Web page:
Mister Robert Potter is an American writer, who found his Parisian home with Les Studios de Paris and stayed with us for 3 months. He says he loves coming to Paris to practice his French and is never too tired to discover a new Parisian curiosity (his latest passion being the underground world of Parisian metro stations). We are hereby happy to share with you his specific writer’s perspective on the fascinating city of Paris, as well as his impressions on his sojourn at the Chez Sam apartment, where he lived, and on the experience of renting with Les Studios de Paris.
Mr. Potter, what you do and where you come from?
I write books and produce documentary films. My current projects include a science-fiction and metaphysical exploration in three volumes and a photographic essay of the métro stations of Paris. I live near Philadelphia, Pennsylvania, but I love traveling in the States and in Europe, especially France.
How did you choose to come to Paris this time?
My stay in Paris this winter and spring was ostensibly for the purpose of working on my current book—the third volume in a trilogy, called “Letters from 500” (cf. http://www.lettersfrom500.com/). I also gave myself an auxiliary project that will likely turn into a photographic book on the métro stations of Paris. I will produce a short documentary film on this same subject. In the first two months I lived in Paris, I visited all 299 (maybe 300) métro stations and photographed them above and below ground. This required a lot of traveling within the city — hundreds of kilometers. I estimate that I climbed over 20,000 steps in three months in the underground world of this city. I also walked, on average, about 10 kilometers per day. I got to know Paris far better than I had ever before hoped. It was a most excellent adventure!
So how did you find Les Studios de Paris? What made you chose us?
Over several months I searched the Internet for apartment rentals in Paris and came up with a number of different options. Then I checked with web review sites and travel blogs to find which agencies had the best reputations. Les Studios de Paris had the best reputation and, ultimately, the best-looking, furnished apartments in my price range. I examined photos and specs from many dozens of possibilities with various agencies, all over Paris. I was looking for sunny windows with a writing desk or table near a window. When I contacted the agency, I found the personnel to be very helpful and friendly. It made me begin to trust. Trust is a major factor when doing something like this — namely, sending 4,000 € to complete strangers in a foreign country as my initial-payment.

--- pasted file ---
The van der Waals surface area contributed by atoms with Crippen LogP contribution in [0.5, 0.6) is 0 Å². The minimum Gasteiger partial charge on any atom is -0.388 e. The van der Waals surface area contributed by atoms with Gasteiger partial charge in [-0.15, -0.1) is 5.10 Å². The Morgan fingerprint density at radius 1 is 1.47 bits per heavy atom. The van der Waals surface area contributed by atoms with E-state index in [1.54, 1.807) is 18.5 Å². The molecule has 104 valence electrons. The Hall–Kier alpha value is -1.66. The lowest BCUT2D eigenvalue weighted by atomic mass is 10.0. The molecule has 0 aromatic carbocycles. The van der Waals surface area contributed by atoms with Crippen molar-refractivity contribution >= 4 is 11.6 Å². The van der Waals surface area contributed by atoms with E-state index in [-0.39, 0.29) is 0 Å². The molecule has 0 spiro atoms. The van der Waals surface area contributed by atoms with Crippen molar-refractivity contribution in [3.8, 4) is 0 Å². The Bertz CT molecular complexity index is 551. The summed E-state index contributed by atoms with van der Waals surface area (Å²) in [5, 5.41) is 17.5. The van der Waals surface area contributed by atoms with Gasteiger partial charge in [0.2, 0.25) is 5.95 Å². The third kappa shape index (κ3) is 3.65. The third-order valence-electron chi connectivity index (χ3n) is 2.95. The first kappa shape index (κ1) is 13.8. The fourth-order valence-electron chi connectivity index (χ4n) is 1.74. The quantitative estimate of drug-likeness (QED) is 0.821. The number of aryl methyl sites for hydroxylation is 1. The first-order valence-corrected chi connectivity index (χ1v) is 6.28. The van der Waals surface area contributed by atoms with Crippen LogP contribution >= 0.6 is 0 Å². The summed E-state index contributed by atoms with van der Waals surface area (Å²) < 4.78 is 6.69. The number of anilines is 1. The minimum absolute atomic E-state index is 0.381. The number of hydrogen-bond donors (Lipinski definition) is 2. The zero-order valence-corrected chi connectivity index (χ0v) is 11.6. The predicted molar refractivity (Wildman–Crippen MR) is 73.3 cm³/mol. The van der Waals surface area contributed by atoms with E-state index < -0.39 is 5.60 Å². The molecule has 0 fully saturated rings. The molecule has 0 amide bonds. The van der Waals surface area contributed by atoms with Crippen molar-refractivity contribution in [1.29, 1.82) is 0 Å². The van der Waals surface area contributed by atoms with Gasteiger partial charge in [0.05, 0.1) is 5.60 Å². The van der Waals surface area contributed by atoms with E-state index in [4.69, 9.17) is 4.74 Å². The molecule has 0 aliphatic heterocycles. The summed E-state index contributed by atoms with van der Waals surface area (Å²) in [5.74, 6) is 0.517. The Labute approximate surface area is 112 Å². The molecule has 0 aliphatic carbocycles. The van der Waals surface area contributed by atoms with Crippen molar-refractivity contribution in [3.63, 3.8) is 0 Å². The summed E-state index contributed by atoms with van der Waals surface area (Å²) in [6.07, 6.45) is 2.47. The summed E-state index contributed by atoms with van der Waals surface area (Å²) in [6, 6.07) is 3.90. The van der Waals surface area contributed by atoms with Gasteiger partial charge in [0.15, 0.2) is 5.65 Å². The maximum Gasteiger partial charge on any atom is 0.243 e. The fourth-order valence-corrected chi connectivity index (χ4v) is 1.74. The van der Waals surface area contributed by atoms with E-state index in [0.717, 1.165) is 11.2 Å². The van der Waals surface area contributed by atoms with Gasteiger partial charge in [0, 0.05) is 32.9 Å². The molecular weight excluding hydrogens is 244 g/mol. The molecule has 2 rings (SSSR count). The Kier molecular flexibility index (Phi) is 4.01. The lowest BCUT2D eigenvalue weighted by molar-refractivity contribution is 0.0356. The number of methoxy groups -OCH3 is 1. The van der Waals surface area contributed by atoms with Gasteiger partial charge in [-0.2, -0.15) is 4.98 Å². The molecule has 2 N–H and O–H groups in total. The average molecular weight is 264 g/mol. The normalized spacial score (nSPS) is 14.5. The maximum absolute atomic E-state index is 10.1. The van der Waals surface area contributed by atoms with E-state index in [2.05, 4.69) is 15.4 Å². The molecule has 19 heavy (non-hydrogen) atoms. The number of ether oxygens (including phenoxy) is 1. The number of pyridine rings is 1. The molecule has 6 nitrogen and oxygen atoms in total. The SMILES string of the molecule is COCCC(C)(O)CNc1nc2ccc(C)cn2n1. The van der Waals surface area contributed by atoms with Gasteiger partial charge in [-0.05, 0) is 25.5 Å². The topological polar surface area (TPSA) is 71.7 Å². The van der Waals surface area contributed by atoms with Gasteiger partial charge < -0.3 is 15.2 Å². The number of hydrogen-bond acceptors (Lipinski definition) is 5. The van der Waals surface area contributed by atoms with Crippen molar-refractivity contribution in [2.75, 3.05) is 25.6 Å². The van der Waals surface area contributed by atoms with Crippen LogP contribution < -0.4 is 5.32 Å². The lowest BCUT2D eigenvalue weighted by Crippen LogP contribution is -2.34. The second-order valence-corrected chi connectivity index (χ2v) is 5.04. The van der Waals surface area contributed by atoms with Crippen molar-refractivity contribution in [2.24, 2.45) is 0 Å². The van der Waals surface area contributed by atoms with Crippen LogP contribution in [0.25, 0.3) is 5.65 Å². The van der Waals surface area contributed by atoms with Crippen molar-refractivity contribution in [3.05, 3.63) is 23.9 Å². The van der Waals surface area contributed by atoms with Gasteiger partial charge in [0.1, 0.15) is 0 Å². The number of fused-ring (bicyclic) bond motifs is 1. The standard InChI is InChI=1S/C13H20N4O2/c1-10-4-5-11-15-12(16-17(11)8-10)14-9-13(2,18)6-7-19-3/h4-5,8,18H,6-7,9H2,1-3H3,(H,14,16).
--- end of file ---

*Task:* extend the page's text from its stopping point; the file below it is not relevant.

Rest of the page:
What did you like about staying with us?
Following on the last answer, I would say ‘trust’ is the most important thing. Of course, there are many other factors. From the moment of my arrival, I felt welcomed and well attended to — by bright, energetic, lovely young women. What a surprise and a joy! Bright, energetic, friendly young men would have been OK too, but this was especially delightful. Nearly everything about the apartment and its furnishing was very agreeable.
Over the course of my three-month stay, I had several occasions to ask for assistance with small matters in the apartment. Every time, there was a prompt and totally satisfactory response from the agency personnel. I can’t say enough about how important the friendliness and availability of agency staff was to me. Totally satisfying! On this basis, I have already recommended Les Studios de Paris to a number of friends and I will be happy to do the same for others.
How did you choose the “Chez Sam” apartment?
As I mentioned above, it was the window with the writing table that finally persuaded me. I also knew the ‘Abbesses’ neighborhood from previous visits. The amenities of the apartment were just what I needed: separate bedroom, sofa-bed for guests in the living room and high-speed Internet access. And it was blissfully quiet at night.